Many ThinkPads have been hit by a recent (kernel 2.6.16) change to ACPI4Linux that changed the default means of accessing the ACPI Embedded Controller as a way to shake out underlying bugs in the EC access code. If your ThinkPad fails to resume properly (a blinking Sleep light on resume that doesn't go away, or a hang when trying to suspend/standby a second time), adding {{bootparm|ec_intr|0}} to your kernel command line may help.
  
If you use a post-2.6.10 kernel and you want to use [[ibm-acpi]], it is recommended to look on its projects page for a possibly newer version.
+
===ThinkPad specific ACPI driver===
  
{{HINT|In general it is a good idea to read the README included with the driver.}}
+
If you are using kernel version 2.6.22 and later, please use the [[thinkpad-acpi]] driver included with the kernel.
 +
 
 +
{{HINT|Generally it is a good idea to read the README included with the driver.}}
 +
 
 +
===Backlight problems with post-2.6.26 kernels===
 +
 
 +
According to [[http://www.nabble.com/T61-Brightness-keys-with-2.6.26-not-working-(NVIDIA)-td18577619.html this thread]], users with 2.6.26 kernel and higher may experience problems with ThinkPad backlight contols ('''Fn+Home''', '''Fn+End''' on T61). The symptoms are:
 +
* backlight brightness controls do not work;
 +
* Using '''acpi_listen''' command, there is no reaction for '''brightness down''' button, but '''brightenss up''' gives:
 +
  ibm/hotkey HKEY 00000080 00001010
 +
 
 +
The solution is that one needs to enable `CONFIG_VIDEO_OUTPUT_CONTROL`:
 +
Device Drivers  --->
 +
  Graphics Support  --->
 +
    <*> Lowlevel video output switch controls
 +
 
 +
Subsequently one should enable 'CONFIG_ACPI_VIDEO':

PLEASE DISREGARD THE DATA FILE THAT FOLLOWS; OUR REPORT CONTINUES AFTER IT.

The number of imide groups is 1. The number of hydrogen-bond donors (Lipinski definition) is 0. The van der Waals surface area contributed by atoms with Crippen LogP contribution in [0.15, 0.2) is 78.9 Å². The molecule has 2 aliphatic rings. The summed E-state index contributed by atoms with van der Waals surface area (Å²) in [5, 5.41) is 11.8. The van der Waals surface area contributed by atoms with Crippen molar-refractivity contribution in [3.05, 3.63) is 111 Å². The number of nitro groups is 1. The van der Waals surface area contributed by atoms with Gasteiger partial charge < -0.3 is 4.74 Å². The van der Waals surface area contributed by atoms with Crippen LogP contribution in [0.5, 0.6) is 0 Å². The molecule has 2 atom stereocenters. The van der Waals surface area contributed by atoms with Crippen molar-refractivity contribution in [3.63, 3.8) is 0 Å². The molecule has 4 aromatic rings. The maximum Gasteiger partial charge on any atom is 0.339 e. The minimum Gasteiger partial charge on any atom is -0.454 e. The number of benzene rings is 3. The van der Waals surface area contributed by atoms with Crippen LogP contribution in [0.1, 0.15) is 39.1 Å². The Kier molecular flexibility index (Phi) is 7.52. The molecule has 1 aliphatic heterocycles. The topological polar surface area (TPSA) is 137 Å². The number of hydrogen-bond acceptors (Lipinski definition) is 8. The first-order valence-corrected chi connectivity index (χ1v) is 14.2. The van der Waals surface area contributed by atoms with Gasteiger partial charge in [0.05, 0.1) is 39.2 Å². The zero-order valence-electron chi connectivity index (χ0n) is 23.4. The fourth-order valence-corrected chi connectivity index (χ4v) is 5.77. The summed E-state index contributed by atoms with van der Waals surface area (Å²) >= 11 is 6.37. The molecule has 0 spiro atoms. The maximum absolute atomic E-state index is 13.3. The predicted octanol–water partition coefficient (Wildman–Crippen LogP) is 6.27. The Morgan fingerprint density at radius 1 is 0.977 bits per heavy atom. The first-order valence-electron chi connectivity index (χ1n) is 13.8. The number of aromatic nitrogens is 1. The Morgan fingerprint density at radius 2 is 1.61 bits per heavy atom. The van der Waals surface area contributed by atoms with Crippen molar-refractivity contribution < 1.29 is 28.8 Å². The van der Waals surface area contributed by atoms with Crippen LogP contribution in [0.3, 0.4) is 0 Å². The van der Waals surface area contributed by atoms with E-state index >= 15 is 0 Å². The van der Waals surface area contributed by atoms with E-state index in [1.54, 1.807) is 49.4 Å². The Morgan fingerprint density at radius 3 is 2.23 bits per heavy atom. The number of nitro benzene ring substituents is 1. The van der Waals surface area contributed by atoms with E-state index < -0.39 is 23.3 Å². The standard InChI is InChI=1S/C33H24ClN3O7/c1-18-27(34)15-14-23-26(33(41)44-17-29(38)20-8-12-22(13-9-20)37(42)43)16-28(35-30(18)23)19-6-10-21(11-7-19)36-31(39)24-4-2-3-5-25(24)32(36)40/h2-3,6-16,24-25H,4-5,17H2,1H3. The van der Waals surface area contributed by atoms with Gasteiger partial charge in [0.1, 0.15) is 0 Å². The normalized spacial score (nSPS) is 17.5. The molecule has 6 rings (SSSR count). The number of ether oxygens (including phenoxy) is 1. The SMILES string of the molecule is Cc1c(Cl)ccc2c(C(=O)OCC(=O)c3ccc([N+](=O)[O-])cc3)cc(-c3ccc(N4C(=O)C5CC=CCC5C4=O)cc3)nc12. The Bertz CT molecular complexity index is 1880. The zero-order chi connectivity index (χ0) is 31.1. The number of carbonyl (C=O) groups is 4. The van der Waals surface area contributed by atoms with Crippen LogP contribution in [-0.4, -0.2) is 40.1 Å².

+
Power Management Options  --->
 +
  [*] ACPI (Advanced Configuration and Power Interface) Support  --->
 +
    <*> Video
 +
 
 +
{{NOTE|Without `CONFIG_VIDEO_OUTPUT_CONTROL` enabled, one will not be able to enable `CONFIG_ACPI_VIDEO` in menuconfig or similar interface as the option will remain hidden}}
 +
 
 +
===ACPI S4 hardware signature mismatch===
 +
 
 +
Around kernel 2.6.27, a feature was introduced to check the hardware signature on resume from S4 (hibernate). This feature might be broken on some models. Resume will halt and the following error message is shown:
 +
:ACPI: Hardware changed while hibernated, cannot resume!
 +
:Kernel panic - not syncing: ACPI S4 hardware signature mismatch
 +
To fix it, add the following kernel parameter:
 +
:acpi_sleep=s4_nohwsig
 +
This problem appeared here on a T42p, but only if the power is unplugged while hibernated, even if the battery is still plugged. Another sympton is, that resume hangs with a dark screen if the acpi_cpufreq module is loaded, even if the power is not unplugged while hibernated. With the above mentioned kernel parameter, both problems go away.
  
 
===ACPI daemon===
 
===ACPI daemon===
 
Also you'll need to install [[acpid]], if it isn't present on your system. [[acpid]] is a daemon that handles the ACPI events generated by the system. Read [[How to configure acpid]].
 
Also you'll need to install [[acpid]], if it isn't present on your system. [[acpid]] is a daemon that handles the ACPI events generated by the system. Read [[How to configure acpid]].
 +
 +
{{NOTE|For [[acpid]] to work, the ACPI event interface <TT>/proc/acpi/event</TT> must be configured in the kernel (via <TT>CONFIG_ACPI_PROC_EVENT</TT>).  As of kernel 2.6.25, this interface is deprecated.  ACPI events are now distributed through the kernel's input event framework, making [[acpid]] redundant and, ultimately, obsolete.  However, userspace utilities have been slow to migrate toward the new interface, and many Linux distributions continue to enable the old interface.  Check your kernel configuration, or check to see if <TT>/proc/acpi/event</TT> exists.}}
  
 
==Screen blanking (Standby)==
 
==Screen blanking (Standby)==
Line 54: Line 92:
  
 
Note that this may not work in combination with {{cmduser|echo -n "mem" > /sys/power/state}} because switching to console causes the backlight to come back on before sleeping.
 
Note that this may not work in combination with {{cmduser|echo -n "mem" > /sys/power/state}} because switching to console causes the backlight to come back on before sleeping.
 +
 +
See also [[How to reduce power consumption#LCD Backlight/Brightness]]